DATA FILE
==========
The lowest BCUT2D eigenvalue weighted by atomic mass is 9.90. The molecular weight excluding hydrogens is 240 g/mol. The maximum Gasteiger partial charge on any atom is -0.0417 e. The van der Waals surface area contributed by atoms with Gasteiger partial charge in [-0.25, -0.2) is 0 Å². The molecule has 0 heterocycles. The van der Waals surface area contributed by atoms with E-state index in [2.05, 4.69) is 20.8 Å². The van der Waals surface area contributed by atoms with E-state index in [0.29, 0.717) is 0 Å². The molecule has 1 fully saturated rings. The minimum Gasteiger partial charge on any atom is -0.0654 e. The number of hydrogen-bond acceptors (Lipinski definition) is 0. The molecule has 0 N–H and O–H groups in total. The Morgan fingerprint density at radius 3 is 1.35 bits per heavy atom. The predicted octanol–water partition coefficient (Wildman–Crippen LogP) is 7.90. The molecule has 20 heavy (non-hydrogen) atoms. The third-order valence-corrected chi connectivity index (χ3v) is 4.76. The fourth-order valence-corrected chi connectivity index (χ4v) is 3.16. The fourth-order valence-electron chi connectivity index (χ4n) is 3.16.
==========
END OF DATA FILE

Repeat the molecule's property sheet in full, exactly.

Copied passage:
The lowest BCUT2D eigenvalue weighted by atomic mass is 9.90. The molecular weight excluding hydrogens is 240 g/mol. The maximum Gasteiger partial charge on any atom is -0.0417 e. The van der Waals surface area contributed by atoms with Gasteiger partial charge in [-0.25, -0.2) is 0 Å². The molecule has 0 heterocycles. The van der Waals surface area contributed by atoms with E-state index in [2.05, 4.69) is 20.8 Å². The van der Waals surface area contributed by atoms with E-state index in [0.29, 0.717) is 0 Å². The molecule has 1 fully saturated rings. The minimum Gasteiger partial charge on any atom is -0.0654 e. The number of hydrogen-bond acceptors (Lipinski definition) is 0. The molecule has 0 N–H and O–H groups in total. The Morgan fingerprint density at radius 3 is 1.35 bits per heavy atom. The predicted octanol–water partition coefficient (Wildman–Crippen LogP) is 7.90. The molecule has 20 heavy (non-hydrogen) atoms. The third-order valence-corrected chi connectivity index (χ3v) is 4.76. The fourth-order valence-corrected chi connectivity index (χ4v) is 3.16. The fourth-order valence-electron chi connectivity index (χ4n) is 3.16.